Book reviews à la bookworm...The good, the bad, and everything in between.
A young teacher is killed via poisoned home-made hot chocolate, but Lieutenant Eve Dallas's gut tells her it wasn't the man's wife...Then another man, also a teacher, is killed, tranqued and drowned in the school swimming pool.
There's no apparent motive for both murders, no apparent killer who'd want to snuff both men, and to complicate matters further, Eve's not really at the top of her game, thanks to an old flame of Roarke's resurfacing to muddy the waters, plunging the otherwise strong couple into a tailspin of jealousy and fear.
Whew, what a relief that after the glitch that was the previous book, this series is back on track with a bang.
There were two solid plotlines in this story, expertly interwoven, with one actually infringing on the other with Eve's professional life hindered by the turmoil in her personal one.
The "professional" plot involved the conundrum that was the initial murder, its connection to the second, and the various intersecting lines between the two as Eve and team struggled to find a common denominator that would point them to the killer and the motive.
I certainly didn't see any of the two coming, and my sentiments echoed the ones of the characters as each of them struggled with seeing, comprehending and swallowing the truth. It might've been hard to believe, but definitely possible and plausible.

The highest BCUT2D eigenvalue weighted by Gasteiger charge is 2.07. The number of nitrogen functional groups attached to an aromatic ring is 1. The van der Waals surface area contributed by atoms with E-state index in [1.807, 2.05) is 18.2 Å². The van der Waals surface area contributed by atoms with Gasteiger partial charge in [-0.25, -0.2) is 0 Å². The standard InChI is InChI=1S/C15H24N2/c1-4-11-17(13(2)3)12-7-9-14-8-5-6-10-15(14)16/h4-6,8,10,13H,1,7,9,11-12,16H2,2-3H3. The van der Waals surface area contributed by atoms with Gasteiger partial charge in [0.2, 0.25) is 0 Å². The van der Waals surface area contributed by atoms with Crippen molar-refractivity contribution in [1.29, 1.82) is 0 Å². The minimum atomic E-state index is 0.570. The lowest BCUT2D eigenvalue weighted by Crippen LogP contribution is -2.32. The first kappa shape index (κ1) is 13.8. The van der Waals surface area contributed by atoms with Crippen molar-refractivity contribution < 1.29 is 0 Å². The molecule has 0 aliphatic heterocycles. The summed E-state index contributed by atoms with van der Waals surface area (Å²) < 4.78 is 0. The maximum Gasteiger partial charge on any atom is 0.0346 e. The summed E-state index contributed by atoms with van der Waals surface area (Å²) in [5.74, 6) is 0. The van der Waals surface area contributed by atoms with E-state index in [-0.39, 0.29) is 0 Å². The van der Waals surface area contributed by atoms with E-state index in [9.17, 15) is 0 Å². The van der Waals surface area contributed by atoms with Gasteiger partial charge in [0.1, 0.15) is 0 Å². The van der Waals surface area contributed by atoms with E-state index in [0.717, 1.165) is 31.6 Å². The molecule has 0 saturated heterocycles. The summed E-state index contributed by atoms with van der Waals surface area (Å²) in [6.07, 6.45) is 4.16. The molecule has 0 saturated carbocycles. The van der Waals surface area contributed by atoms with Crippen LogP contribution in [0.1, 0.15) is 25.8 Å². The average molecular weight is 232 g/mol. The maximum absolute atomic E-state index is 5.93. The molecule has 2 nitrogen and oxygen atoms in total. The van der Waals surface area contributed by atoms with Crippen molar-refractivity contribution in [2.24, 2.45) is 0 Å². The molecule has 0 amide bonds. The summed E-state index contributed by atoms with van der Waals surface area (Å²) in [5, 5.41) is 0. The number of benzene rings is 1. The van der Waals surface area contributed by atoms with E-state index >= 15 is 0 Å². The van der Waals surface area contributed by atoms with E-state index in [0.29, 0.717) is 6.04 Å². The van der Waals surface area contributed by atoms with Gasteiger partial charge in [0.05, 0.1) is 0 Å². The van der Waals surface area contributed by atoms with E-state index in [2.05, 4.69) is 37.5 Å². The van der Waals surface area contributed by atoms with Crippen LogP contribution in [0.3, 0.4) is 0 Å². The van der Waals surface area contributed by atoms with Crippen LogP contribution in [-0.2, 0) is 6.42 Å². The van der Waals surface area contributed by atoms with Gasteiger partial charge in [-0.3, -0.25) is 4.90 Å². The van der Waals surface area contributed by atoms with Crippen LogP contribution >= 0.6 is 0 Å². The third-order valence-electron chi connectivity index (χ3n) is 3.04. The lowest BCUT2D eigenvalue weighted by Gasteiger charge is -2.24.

The final reveal was twisted and chilling, but didn't really came across as far-fetched as the sociopath was revealed.
Well-plotted, and very well-written with a deceptively slow pace.
The second story, and the one that truly grabbed my attention and heart-strings, was the turmoil and havoc in Eve and Roarke's personal lives. Throughout the series these two have come across as a true power couple, with their bond holding strong, their trust in each other implacable, and only fighting about big things (and even those fights never lasted long). So it was refreshing (and reassuring for us mere mortals) to see them scramble, to see Eve in the grip of fear-fueled jealousy and Roarke reduced to an ignorant male affronted that his wife would dare question him.
Reading about their rift, how it impacted their everyday lives and Eve's work was a little heartbreaking, but, as Ms Robb tries to teach with every book—that communication is key in a strong relationship—everything was resolved once Eve actually spoke up about what was bothering her in this particular situation.
I would've loved a more satisfying end to the "Maggie" angle, but, as Eve said, the Fear of Roarke would have to do.
I loved this story, both its major plotlines, the main characters were once more those that I came to love, and I'm looking forward to more.